Essay on St. Augustine's View of Evil

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Whether or not evil is the absence of good is a question that has puzzled Christians since the time of St. Augustine of Hippo. In The Confessions of St. Augustine, he initiates this premise and argues in its favor. Discourse about evil is based on the Christian theological teachings of the omniscience, omnipotence, and perfect benevolence of God as well as the understanding that evil is present in this world. Since these four concepts are contradictory, one of them must be rejected. Thus, St. Augustine argues that evil does not exist. I find St. Augustine’s explanation to be satisfying.

In order to make sense of St. Augustine’s definition of evil as the absence of good, it is helpful to know how he came up with it. It is true that …show more content…

By asking question after question about how it is possible for evil to exist given what is known about God, he helps his readers realize that evil cannot exist.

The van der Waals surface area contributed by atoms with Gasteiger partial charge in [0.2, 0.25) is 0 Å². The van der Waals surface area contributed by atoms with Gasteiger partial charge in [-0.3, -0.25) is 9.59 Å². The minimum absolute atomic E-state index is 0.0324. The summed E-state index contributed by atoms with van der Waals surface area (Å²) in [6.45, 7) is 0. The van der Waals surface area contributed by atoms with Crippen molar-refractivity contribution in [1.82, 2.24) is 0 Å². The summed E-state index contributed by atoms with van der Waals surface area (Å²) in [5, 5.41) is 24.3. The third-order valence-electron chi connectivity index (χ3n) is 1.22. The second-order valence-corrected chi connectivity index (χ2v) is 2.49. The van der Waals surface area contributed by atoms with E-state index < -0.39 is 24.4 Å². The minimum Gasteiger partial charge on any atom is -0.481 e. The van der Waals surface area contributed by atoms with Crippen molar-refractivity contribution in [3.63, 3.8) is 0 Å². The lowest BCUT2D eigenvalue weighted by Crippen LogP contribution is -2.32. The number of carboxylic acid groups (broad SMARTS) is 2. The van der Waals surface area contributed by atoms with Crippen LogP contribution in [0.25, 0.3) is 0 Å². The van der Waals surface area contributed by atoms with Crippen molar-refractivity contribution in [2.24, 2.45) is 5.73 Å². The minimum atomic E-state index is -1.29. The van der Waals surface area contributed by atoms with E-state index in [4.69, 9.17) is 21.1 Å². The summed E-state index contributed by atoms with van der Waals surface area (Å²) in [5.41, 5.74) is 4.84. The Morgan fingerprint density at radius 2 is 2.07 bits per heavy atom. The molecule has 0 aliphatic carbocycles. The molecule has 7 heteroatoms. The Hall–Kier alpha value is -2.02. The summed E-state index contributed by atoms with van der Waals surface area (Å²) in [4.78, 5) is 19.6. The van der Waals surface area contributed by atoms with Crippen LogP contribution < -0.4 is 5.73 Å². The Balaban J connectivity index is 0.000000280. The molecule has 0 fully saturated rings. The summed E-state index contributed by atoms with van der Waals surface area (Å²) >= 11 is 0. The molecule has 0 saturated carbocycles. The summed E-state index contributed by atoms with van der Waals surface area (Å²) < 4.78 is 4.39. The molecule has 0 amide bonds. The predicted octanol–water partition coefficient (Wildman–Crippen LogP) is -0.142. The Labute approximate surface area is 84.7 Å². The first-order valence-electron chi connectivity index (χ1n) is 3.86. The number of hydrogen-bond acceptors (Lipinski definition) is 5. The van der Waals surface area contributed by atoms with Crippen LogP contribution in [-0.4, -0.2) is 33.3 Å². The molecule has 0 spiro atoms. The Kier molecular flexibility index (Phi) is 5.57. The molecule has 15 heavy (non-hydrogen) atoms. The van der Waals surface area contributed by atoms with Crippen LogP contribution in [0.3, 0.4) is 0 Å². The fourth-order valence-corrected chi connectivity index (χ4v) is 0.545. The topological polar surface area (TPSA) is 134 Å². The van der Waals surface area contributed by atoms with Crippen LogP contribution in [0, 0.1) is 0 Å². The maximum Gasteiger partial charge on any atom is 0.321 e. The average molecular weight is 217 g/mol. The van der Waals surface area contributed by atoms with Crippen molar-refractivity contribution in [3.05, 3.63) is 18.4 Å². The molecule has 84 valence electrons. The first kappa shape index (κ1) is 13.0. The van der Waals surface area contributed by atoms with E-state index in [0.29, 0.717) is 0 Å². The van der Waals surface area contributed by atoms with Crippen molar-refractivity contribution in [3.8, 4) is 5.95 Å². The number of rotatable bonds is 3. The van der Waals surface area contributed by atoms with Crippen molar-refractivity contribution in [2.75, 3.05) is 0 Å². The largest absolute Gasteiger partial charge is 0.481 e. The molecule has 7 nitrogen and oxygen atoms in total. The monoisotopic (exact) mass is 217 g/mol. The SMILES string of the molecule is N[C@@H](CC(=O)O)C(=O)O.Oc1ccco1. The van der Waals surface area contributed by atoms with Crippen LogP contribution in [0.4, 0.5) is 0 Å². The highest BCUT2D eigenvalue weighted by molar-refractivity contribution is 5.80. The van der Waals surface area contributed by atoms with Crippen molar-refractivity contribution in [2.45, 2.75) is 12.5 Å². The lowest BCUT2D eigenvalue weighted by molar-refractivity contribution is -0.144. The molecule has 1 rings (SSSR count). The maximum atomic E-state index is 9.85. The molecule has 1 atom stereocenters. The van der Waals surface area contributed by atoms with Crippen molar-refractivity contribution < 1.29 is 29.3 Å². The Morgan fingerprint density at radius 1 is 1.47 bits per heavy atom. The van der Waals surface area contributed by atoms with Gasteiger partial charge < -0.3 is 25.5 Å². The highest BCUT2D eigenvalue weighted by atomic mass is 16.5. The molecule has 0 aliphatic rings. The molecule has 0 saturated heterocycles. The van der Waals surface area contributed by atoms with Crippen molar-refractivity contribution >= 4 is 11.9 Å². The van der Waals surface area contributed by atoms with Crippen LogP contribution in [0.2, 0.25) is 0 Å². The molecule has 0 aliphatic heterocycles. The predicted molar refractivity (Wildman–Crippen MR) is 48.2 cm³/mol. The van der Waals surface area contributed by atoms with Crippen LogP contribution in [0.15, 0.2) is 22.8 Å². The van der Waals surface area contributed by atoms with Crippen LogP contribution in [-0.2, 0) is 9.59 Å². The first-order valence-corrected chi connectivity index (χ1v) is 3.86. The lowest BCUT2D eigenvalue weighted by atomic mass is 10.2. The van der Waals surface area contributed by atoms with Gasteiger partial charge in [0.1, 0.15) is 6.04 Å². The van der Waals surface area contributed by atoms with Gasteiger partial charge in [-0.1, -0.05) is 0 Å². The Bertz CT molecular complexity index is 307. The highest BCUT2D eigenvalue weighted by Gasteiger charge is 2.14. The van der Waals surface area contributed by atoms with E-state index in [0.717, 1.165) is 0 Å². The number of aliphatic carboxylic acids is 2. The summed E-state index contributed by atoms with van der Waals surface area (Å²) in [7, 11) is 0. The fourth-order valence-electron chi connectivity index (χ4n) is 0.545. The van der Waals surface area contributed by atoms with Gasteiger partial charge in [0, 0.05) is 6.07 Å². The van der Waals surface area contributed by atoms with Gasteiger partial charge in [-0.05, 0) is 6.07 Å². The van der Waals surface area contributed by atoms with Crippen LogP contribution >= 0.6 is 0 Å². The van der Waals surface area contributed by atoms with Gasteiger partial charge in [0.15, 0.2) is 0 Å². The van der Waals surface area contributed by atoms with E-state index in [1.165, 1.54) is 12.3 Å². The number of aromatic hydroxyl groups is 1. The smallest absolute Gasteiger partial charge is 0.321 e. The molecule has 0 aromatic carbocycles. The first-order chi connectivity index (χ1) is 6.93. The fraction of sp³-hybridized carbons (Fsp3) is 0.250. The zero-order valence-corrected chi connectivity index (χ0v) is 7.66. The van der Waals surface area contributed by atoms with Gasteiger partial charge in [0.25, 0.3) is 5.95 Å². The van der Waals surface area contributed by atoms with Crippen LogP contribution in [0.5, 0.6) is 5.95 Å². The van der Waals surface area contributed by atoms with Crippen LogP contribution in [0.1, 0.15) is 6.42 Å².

Another way to approach what is meant by evil being an absence of good is by employing Platonic ideas. According to Plato’s theory of forms, all that exists is somewhat of a shadow of God. Imagine a line that divides the divine world from the earthly. Plato called the divine world which he placed above the line the noumena and the earthly world which he put below the line the phenomena. He taught that the noumena is perfect and that the phenomena is imperfect, but also good and praiseworthy. Basically, Plato believed that everything that exists is a reflection of God. Furthermore, the phenomena is corruptible while the noumena is incorruptible. Plato also said that corrupting something means making it less like its noumena form and less good. Corrupt things are not evil. For example, one cannot affect “treeness,” or the noumena form of a tree, by chopping down a tree. Moreover, a tree stump is less of a reflection of the noumena form and less good than an actual tree is, but it is not evil.

The chapter of Genesis in the Old Testament of the Bible is when we first see an absence of good. In the begining of time when God created Heaven and earth, “[he] looked over all he had made, and saw that it was very good” (Genesis 1: 31)! Later in the creation

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